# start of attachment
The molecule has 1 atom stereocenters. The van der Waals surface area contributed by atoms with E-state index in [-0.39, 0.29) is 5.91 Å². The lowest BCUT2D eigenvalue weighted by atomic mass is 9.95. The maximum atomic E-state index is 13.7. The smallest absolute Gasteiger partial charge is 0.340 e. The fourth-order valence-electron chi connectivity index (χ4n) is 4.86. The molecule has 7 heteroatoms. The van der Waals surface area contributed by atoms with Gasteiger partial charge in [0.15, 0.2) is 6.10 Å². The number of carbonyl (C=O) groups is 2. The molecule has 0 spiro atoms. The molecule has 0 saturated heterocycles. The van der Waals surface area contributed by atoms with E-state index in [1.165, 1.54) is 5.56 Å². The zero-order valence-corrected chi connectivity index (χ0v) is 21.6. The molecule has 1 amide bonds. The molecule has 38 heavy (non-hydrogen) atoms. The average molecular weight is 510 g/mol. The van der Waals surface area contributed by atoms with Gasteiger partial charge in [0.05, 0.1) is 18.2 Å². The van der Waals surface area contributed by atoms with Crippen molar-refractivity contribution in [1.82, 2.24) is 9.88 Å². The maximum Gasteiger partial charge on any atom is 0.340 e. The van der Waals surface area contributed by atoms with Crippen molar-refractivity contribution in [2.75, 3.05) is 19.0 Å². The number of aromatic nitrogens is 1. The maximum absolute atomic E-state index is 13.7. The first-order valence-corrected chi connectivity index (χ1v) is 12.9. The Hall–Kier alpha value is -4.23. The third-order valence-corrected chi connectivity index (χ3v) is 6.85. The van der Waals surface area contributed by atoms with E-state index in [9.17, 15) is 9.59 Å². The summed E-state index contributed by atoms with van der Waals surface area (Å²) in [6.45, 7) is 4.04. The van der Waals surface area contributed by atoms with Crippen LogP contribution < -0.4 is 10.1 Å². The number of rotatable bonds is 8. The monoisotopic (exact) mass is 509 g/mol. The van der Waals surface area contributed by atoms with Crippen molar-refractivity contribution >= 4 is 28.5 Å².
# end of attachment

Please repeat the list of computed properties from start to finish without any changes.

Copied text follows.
The molecule has 1 atom stereocenters. The van der Waals surface area contributed by atoms with E-state index in [-0.39, 0.29) is 5.91 Å². The lowest BCUT2D eigenvalue weighted by atomic mass is 9.95. The maximum atomic E-state index is 13.7. The smallest absolute Gasteiger partial charge is 0.340 e. The fourth-order valence-electron chi connectivity index (χ4n) is 4.86. The molecule has 7 heteroatoms. The van der Waals surface area contributed by atoms with Gasteiger partial charge in [0.15, 0.2) is 6.10 Å². The number of carbonyl (C=O) groups is 2. The molecule has 0 spiro atoms. The molecule has 0 saturated heterocycles. The van der Waals surface area contributed by atoms with E-state index in [1.165, 1.54) is 5.56 Å². The zero-order valence-corrected chi connectivity index (χ0v) is 21.6. The molecule has 1 amide bonds. The molecule has 38 heavy (non-hydrogen) atoms. The average molecular weight is 510 g/mol. The van der Waals surface area contributed by atoms with Gasteiger partial charge in [0.05, 0.1) is 18.2 Å². The van der Waals surface area contributed by atoms with Crippen molar-refractivity contribution in [1.82, 2.24) is 9.88 Å². The maximum Gasteiger partial charge on any atom is 0.340 e. The van der Waals surface area contributed by atoms with Crippen molar-refractivity contribution in [2.75, 3.05) is 19.0 Å². The number of aromatic nitrogens is 1. The maximum absolute atomic E-state index is 13.7. The first-order valence-corrected chi connectivity index (χ1v) is 12.9. The Hall–Kier alpha value is -4.23. The third-order valence-corrected chi connectivity index (χ3v) is 6.85. The van der Waals surface area contributed by atoms with E-state index in [9.17, 15) is 9.59 Å². The summed E-state index contributed by atoms with van der Waals surface area (Å²) in [6.45, 7) is 4.04. The van der Waals surface area contributed by atoms with Crippen LogP contribution < -0.4 is 10.1 Å². The number of rotatable bonds is 8. The monoisotopic (exact) mass is 509 g/mol. The van der Waals surface area contributed by atoms with Crippen molar-refractivity contribution >= 4 is 28.5 Å².